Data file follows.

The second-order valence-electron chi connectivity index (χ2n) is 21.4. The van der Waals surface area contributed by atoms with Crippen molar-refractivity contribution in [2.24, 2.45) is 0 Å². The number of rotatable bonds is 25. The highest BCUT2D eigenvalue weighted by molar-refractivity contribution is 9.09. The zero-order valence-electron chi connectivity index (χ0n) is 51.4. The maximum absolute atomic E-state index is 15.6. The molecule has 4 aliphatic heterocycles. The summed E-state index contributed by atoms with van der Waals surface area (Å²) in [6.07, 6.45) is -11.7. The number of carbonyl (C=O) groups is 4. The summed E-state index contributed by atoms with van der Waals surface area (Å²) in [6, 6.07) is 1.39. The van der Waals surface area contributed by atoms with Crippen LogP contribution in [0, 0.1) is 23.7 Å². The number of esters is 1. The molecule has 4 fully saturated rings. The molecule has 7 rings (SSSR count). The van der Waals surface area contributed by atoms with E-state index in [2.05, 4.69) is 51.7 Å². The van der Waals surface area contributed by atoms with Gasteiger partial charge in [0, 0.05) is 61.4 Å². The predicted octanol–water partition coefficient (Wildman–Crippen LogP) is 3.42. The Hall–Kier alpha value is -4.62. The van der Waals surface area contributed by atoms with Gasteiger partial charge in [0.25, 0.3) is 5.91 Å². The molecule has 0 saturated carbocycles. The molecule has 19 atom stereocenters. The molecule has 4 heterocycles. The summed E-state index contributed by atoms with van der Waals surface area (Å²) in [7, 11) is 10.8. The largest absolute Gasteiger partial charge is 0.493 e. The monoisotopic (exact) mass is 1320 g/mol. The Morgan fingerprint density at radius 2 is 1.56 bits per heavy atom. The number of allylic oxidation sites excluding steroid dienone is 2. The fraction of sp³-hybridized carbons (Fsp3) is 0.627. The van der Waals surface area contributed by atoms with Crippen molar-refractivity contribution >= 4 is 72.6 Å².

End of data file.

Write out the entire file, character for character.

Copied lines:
The second-order valence-electron chi connectivity index (χ2n) is 21.4. The van der Waals surface area contributed by atoms with Crippen molar-refractivity contribution in [2.24, 2.45) is 0 Å². The number of rotatable bonds is 25. The highest BCUT2D eigenvalue weighted by molar-refractivity contribution is 9.09. The zero-order valence-electron chi connectivity index (χ0n) is 51.4. The maximum absolute atomic E-state index is 15.6. The molecule has 4 aliphatic heterocycles. The summed E-state index contributed by atoms with van der Waals surface area (Å²) in [6.07, 6.45) is -11.7. The number of carbonyl (C=O) groups is 4. The summed E-state index contributed by atoms with van der Waals surface area (Å²) in [6, 6.07) is 1.39. The van der Waals surface area contributed by atoms with Crippen LogP contribution in [0, 0.1) is 23.7 Å². The number of esters is 1. The molecule has 4 fully saturated rings. The molecule has 7 rings (SSSR count). The van der Waals surface area contributed by atoms with E-state index in [2.05, 4.69) is 51.7 Å². The van der Waals surface area contributed by atoms with Gasteiger partial charge in [0, 0.05) is 61.4 Å². The predicted octanol–water partition coefficient (Wildman–Crippen LogP) is 3.42. The Hall–Kier alpha value is -4.62. The van der Waals surface area contributed by atoms with Gasteiger partial charge in [0.25, 0.3) is 5.91 Å². The molecule has 0 saturated carbocycles. The molecule has 19 atom stereocenters. The molecule has 4 heterocycles. The summed E-state index contributed by atoms with van der Waals surface area (Å²) in [7, 11) is 10.8. The largest absolute Gasteiger partial charge is 0.493 e. The monoisotopic (exact) mass is 1320 g/mol. The Morgan fingerprint density at radius 2 is 1.56 bits per heavy atom. The number of allylic oxidation sites excluding steroid dienone is 2. The fraction of sp³-hybridized carbons (Fsp3) is 0.627. The van der Waals surface area contributed by atoms with Crippen molar-refractivity contribution >= 4 is 72.6 Å².